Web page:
7. Childcare. We will not reach most people with young kids if we can’t provide professional childcare at every annual conference. This should be a no-brainer.
  8. Vet the Speakers. This one will be controversial, but I strongly believe that no one should be giving a speech in a plenary session who is not an excellent public speaker (unless, of course, they are receiving an award). The major plenary sessions are opportunities to excite an inspire a large audience. They are the big-ticket items that people come to see. They are the moments in the program which serve to draw the movement together, and to set the agenda for another year. And they simply must be presented by powerful speakers with conviction and energy.
  9. Gather Concrete Feedback, and Use It. I am always shocked when there are no formal mechanisms to provide feedback at these conferences. Ideally, each session should provide evaluation forms which would then be collected and collated by the conference organizers and used to determine if sessions have been a success. This would be one good way to determine whether  particular session should be offered next year.
  10. Open Up the Application Process. I have no idea, if I wanted to do a presentation at next year’s conference, who to contact about that, and what process is used to evaluate my application. As far as I’m aware, in the past three years I’ve attended these conferences, I’ve never received information about an open call to AHA members to submit or request particular sessions. How are speakers selected? How are schedules determined? I have no clue. This process would ideally be as transparent as possible to ensure that we are sucking up all the best talent from around the country.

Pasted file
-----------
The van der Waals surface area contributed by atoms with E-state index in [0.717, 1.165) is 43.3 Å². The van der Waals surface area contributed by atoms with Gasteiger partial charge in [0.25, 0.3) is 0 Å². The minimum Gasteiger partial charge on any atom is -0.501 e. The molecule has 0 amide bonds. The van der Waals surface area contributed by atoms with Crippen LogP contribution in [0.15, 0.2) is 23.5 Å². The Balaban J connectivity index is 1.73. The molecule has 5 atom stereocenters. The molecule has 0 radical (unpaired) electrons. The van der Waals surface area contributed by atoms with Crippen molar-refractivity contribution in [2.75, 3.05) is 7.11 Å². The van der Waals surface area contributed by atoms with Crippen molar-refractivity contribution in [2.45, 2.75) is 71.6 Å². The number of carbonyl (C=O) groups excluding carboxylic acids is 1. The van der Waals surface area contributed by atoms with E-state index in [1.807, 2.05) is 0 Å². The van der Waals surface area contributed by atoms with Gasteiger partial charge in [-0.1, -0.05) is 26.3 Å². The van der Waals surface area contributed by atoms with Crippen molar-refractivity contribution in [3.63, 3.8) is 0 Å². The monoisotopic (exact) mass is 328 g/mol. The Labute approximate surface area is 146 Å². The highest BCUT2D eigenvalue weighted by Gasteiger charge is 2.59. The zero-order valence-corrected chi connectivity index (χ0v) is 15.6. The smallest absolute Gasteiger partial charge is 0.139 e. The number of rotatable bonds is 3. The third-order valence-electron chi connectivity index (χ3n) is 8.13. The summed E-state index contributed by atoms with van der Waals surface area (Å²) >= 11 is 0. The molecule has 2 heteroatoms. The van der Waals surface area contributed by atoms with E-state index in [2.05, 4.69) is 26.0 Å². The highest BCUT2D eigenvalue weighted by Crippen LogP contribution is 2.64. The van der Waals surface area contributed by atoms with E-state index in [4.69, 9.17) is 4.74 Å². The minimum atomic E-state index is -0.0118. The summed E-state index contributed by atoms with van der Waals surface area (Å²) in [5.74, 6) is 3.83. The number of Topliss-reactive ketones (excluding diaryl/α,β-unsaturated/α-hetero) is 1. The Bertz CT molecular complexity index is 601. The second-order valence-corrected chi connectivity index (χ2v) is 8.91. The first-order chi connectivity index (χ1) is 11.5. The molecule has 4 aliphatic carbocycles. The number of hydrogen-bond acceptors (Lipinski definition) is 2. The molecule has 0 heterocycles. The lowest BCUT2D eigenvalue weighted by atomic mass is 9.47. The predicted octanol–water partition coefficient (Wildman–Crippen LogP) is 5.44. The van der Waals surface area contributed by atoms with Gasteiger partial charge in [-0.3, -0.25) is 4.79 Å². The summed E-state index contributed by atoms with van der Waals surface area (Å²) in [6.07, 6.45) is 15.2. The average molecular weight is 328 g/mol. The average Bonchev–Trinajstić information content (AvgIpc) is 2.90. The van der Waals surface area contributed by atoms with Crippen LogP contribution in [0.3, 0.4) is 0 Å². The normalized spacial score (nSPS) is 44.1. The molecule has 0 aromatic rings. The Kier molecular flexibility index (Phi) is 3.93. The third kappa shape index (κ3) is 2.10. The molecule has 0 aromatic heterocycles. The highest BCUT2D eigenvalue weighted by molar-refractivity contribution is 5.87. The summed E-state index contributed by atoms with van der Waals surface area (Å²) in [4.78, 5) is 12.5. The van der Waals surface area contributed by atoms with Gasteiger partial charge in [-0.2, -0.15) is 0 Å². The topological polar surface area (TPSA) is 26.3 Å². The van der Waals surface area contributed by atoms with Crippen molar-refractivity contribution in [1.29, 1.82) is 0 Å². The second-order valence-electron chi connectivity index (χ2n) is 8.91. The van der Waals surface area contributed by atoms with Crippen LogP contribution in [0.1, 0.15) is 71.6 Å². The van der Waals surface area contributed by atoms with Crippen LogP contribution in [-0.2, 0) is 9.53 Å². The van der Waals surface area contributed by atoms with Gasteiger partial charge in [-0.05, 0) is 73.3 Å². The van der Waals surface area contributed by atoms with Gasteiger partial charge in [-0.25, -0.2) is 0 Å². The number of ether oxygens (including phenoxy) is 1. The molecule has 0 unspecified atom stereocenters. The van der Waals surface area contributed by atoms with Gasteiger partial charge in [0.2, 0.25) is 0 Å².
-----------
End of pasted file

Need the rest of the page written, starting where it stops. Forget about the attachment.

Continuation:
11. Call Us to Action. One of the remarkable things about this conference – and all the AHA conferences I’ve attended – was the lack of any explicit call to action. No one asked me to do anything, at any time. The conferences have been a valuable educational experience, and an enjoyable social experience, but movements are about movement. They are about action. And no one at this year’s AHA conference offered any concrete call to act. What can I do to improve the state of Humanism in the USA? What can I sign up for, at the conference, to move our collective agenda forward? What is being asked of me as a member of the AHA to achieve our goals? If the movement’s going to move anywhere, it needs to start calling on its members to act.

So those are my suggestions. If there are others who attended the conference who have more, what are yours?